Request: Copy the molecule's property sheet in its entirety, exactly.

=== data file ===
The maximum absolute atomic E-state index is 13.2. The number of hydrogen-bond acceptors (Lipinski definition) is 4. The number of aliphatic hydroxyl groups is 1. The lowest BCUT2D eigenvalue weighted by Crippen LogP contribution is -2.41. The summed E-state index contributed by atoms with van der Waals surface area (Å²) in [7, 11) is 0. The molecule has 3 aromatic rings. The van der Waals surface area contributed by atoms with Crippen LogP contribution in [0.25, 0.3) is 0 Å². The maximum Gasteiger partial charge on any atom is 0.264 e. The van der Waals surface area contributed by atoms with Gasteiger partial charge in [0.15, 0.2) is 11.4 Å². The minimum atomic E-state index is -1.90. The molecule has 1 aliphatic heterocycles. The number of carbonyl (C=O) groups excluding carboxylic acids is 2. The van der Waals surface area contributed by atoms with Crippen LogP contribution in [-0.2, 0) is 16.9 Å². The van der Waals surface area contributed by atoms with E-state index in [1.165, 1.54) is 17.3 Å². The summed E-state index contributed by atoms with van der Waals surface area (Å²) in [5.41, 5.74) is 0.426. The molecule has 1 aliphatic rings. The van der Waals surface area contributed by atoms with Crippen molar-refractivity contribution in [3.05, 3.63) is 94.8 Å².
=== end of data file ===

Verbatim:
The maximum absolute atomic E-state index is 13.2. The number of hydrogen-bond acceptors (Lipinski definition) is 4. The number of aliphatic hydroxyl groups is 1. The lowest BCUT2D eigenvalue weighted by Crippen LogP contribution is -2.41. The summed E-state index contributed by atoms with van der Waals surface area (Å²) in [7, 11) is 0. The molecule has 3 aromatic rings. The van der Waals surface area contributed by atoms with Crippen LogP contribution in [0.25, 0.3) is 0 Å². The maximum Gasteiger partial charge on any atom is 0.264 e. The van der Waals surface area contributed by atoms with Gasteiger partial charge in [0.15, 0.2) is 11.4 Å². The minimum atomic E-state index is -1.90. The molecule has 1 aliphatic heterocycles. The number of carbonyl (C=O) groups excluding carboxylic acids is 2. The van der Waals surface area contributed by atoms with Crippen LogP contribution in [-0.2, 0) is 16.9 Å². The van der Waals surface area contributed by atoms with E-state index in [1.165, 1.54) is 17.3 Å². The summed E-state index contributed by atoms with van der Waals surface area (Å²) in [5.41, 5.74) is 0.426. The molecule has 1 aliphatic rings. The van der Waals surface area contributed by atoms with Crippen molar-refractivity contribution in [3.05, 3.63) is 94.8 Å².